Then they have to stop complaining about National borrowing money so the additional $18Bn they promise to spend doesn't look like more double speak from Cunliffe. Then they have to accommodate the additional $10Bn the Greens want to spend also...

So trimming a few Milion from the additional $28Bn and counting... call me a cynic, but...

It would be all so horribly inconvenient for Labour and the Left - so just as well Norman has the credibility to recommend printing money to get these promises delivered...

The only Govt with the 5 or 7 headed Taniwha is the current National Government who have gifted billions to Iwi in Treaty of Waitangi settlements - far more than any Labour Government ever has in two terms. Every time national is in power they make enormous settlements with Iwi

So what does that say about Labour's ineptitude with progressing reparation then?

Maori should be taking notice that it's only with National they get any traction. Labour are nothing but a hollow, empty promise undelivered...

You seem to have forgotten that in 2011 the National Party said it would have settled all Treaty claims by 2014. Like the rest of their polices, it was more spin than traction.

You wouldn't happen to be a paid professional blogger for the extreme right?

Cunliffe has a proven track record for money management in the private. Isnt it time we had balance to this discussion, rather than comments from someone who supports unsustainable tax cuts who can afford to pay the tax anyway?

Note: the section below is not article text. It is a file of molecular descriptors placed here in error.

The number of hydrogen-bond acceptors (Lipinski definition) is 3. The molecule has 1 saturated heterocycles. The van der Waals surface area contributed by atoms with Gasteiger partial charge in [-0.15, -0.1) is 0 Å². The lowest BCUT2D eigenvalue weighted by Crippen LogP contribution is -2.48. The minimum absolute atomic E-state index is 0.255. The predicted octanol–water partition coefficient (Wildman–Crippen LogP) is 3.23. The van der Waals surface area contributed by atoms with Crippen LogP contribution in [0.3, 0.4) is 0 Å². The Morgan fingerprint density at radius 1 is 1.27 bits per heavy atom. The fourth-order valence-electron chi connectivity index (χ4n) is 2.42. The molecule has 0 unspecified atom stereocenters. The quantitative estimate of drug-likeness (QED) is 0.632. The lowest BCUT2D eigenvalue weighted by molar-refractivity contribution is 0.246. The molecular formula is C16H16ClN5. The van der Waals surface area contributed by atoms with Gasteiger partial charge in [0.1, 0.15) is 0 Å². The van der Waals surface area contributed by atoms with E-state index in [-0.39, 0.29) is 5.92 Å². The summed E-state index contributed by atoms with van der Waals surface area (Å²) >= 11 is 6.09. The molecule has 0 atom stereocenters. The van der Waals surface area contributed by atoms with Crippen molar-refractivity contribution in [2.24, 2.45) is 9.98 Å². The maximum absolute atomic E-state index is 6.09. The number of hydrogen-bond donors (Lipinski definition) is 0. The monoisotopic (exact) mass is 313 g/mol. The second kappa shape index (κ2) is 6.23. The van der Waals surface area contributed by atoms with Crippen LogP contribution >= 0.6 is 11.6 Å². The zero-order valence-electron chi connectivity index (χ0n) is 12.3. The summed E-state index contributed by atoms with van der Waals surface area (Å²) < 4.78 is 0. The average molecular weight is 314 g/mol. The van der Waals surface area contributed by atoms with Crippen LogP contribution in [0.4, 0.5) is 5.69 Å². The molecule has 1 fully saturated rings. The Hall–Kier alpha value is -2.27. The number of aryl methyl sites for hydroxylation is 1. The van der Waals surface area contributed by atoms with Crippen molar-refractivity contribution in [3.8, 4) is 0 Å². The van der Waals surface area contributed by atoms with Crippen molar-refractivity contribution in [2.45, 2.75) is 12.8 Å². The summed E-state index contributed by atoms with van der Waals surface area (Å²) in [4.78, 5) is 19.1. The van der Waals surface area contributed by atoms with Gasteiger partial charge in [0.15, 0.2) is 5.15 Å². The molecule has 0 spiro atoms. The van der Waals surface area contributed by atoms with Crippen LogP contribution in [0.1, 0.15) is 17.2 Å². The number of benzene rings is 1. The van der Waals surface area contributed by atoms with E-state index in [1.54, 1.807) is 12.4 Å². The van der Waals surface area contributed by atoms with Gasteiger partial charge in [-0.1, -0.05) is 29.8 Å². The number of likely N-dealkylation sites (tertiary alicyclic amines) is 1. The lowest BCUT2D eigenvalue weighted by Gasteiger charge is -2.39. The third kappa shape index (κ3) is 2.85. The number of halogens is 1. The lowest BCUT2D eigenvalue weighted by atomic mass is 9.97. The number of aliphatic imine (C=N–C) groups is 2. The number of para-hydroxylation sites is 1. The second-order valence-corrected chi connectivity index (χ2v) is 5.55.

Of course the Gnats tax cuts will be entirely affordable. Just like the lSt ones. Meanwhile the healthsystem goes to hell in ahandbasket, regions fall into economic dispear, and the buliders get rich.
Nice.

Feel free to give the tax cuts you've received from the National government back again in the form of a voluntary payment to the IRD if you really feel that way Tricyclist. If you'd prefer to not to give it back to the govt. you can still donate it to another good cause, how about the child cancer fund or the food bank, that would be 'nice'.

As it so happens we already donate to those charities.
\what would be 'nice' is if you debated the issues, and not resort to some bizarre game.

Sure you do.

i don't care if you believe me or not, however your comments show how credible your thinking is.

Ohh, and ad hominem. 'Nice'

If they can cobble a govt. together by weight of numbers then that's it. I'm not sure why you say they would then have to convince the majority of the public they are credible.
That's the frightening thing. A vote for Labour is also a vote for Greens and Mana, and if they total more than 50% - that's the govt.

Labour/Greens/InternetMana don't have to total 50% to be in the govt - depending on the turnout of National voters and the potential 'wasted votes' if votes for potential National coalition partners such as Conservatives, ACT and possibly the Maori Party don't result in a seat or they don't cross the 5% threshold.

The prospect that the total votes against a Labour/Greens/ InternetMana government could be well over the 50% by some margin is the thing that really worries me - mainly because I have no real idea what the policies of a government that would be and it may not reflect the preferences of the majority of voters.

Obviously percentages only apply to eligible votes cast. The difference between National and Labour.is in the strength of the parties. Labour has reduced itself to an almost irrelevant opposition which allows their partners to grab it by the short and curlies, whereas National will dominate any coaltion they enter.